Publication information
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Source: Forest and Stream
Source type: magazine
Document type: news column
Document title: “Yachting”
Author(s): anonymous
Date of publication: 21 September 1901
Volume number: 57
Issue number: 12
Pagination: 231

“Yachting.” Forest and Stream 21 Sept. 1901 v57n12: p. 231.
William McKinley (mourning); William McKinley (death: public response).
Named persons
Thomas J. Lipton; William McKinley.


Yachting [excerpt]

     THE death of the President has cast a gloom over the entire world, and the gentlemen sportsmen throughout the United States have shown proper respect by postponing any events that might take place before the funeral. The yacht racing among the smaller boats is pretty much over with for this season, and the interest is now centered on the coming international races. The New York Y. C. has changed the date of the first race from Sept. 21 to Sept. 26. A longer postponement would have been practically impossible owing to the obligations they were under to Mr. Lipton and his associates. The New York Y. C. has shown its usual good taste and judgment in this matter.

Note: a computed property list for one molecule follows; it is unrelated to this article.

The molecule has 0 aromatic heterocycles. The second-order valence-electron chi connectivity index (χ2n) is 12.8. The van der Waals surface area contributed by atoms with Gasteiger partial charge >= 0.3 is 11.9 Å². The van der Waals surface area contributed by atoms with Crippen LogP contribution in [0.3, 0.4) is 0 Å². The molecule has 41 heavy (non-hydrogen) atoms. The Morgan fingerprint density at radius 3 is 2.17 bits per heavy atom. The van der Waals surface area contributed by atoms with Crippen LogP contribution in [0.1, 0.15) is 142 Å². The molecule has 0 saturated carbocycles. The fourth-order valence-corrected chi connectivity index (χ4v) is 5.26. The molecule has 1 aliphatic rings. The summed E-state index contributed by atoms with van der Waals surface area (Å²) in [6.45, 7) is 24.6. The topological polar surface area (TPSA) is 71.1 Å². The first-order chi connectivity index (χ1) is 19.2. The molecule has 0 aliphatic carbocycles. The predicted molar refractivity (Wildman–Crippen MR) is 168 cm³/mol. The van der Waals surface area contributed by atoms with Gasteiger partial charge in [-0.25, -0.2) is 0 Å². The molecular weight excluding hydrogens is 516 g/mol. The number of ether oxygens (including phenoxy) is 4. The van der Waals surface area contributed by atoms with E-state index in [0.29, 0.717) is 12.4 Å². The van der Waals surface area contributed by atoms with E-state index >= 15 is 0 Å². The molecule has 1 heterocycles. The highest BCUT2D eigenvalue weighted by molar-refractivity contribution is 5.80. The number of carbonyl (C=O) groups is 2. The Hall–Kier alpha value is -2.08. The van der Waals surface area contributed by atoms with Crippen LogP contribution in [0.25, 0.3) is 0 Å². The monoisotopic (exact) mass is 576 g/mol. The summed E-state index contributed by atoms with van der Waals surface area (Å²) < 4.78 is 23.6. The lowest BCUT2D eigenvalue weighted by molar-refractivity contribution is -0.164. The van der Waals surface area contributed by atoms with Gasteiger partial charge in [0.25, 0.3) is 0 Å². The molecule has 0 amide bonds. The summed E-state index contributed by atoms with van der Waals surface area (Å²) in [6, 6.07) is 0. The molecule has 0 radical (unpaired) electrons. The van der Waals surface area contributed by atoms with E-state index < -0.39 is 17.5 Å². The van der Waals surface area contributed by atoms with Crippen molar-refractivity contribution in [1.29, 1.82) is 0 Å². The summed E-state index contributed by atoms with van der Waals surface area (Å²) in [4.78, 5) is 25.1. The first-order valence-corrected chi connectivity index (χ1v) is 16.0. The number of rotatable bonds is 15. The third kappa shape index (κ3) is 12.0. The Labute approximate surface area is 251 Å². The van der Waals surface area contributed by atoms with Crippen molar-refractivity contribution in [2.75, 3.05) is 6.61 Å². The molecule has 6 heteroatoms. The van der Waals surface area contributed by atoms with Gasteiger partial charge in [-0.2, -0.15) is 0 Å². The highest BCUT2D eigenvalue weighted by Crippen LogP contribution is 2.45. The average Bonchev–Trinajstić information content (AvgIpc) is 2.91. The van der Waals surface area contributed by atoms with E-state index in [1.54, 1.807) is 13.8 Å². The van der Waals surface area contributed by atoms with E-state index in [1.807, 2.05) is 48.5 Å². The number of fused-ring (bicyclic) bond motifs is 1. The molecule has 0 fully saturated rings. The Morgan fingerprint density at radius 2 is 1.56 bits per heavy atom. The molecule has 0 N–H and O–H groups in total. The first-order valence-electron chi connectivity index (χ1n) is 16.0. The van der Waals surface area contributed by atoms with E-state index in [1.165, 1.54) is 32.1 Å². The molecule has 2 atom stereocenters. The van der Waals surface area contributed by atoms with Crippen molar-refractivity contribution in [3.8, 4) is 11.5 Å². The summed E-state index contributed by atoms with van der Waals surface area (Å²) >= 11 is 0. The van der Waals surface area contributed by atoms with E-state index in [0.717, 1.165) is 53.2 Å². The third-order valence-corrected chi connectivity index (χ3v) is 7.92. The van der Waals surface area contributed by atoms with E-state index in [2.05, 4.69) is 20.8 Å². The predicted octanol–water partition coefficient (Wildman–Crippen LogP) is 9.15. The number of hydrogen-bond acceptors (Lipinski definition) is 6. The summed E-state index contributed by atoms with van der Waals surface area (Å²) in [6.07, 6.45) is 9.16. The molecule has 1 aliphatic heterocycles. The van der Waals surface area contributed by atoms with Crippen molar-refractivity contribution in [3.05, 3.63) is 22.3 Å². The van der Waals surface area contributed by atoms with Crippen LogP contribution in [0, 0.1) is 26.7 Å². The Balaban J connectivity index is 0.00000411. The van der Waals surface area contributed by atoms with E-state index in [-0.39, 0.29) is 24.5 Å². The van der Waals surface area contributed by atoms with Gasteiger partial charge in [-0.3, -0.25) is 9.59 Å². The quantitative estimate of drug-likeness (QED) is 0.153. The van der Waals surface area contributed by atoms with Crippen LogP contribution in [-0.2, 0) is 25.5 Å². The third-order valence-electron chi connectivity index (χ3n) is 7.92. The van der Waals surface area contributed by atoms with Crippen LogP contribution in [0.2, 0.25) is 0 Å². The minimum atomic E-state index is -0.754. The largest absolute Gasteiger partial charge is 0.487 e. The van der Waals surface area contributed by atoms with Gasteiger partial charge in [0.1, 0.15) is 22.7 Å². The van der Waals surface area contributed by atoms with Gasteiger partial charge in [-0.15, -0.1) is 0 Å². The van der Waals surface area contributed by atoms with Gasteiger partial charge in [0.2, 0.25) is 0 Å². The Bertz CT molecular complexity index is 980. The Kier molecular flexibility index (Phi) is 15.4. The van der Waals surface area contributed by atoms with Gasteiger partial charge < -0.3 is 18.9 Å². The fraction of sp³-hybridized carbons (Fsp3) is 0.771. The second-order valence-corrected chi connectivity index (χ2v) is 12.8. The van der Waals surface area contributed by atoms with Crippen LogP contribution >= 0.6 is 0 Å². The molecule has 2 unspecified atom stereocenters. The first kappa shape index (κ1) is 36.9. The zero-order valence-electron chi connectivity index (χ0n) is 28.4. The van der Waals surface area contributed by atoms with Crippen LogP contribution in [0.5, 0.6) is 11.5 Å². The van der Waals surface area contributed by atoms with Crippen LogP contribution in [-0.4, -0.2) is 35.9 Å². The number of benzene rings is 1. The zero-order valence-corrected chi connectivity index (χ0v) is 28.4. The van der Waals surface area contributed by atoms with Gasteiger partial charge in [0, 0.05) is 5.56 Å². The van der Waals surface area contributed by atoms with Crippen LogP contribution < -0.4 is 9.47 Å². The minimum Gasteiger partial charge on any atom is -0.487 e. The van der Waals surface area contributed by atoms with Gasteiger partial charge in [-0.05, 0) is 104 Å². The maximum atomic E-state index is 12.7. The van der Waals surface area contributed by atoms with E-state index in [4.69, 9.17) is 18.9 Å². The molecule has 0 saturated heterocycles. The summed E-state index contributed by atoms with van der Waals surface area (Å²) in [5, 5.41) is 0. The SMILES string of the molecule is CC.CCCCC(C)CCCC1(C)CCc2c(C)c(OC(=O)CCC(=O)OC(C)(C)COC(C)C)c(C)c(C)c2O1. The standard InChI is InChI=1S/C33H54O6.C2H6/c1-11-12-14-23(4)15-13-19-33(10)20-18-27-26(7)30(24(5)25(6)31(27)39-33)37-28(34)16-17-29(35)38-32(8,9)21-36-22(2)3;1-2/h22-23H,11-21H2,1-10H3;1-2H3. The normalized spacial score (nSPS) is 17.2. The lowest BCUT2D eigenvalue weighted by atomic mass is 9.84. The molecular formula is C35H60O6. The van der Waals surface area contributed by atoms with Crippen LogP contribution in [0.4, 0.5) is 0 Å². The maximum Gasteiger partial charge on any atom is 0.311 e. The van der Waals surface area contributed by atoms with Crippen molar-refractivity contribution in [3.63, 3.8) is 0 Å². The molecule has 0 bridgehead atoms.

A LITTLE incident which tends to show the tender regard for the President among yachtsmen was observed by the writer on Saturday, Sept. 14, the day of Mr. McKinley’s death. Coming out of Oyster Bay early in the morning of that day, just after the sad news had been announced at the Seawanhaka Corinthian Y. C., a yacht with its ensign at half mast overhauled a small cruising sloop off Huntington Bay, bound west. The skipper was in the act of taking down his side light boards; when he noticed the flag of the approaching boat at half mast, and learned that the President had passed away, he hastily lowered his mainsail, the reason for so doing not being apparent at the moment. It was soon discovered that his ensign was sewed to the leach of his sail, and, in order to half mast his ensign, he had to lower the sail and resew the flag in its proper place. The incident was rather touching and showed plainly how the man was affected. Here was a man who had been sailing single-handed all night and who was pretty well tuckered out, but his love and admiration for President McKinley was so great that he did not hesitate an instant to show his personal feeling, although much labor was involved by doing so.



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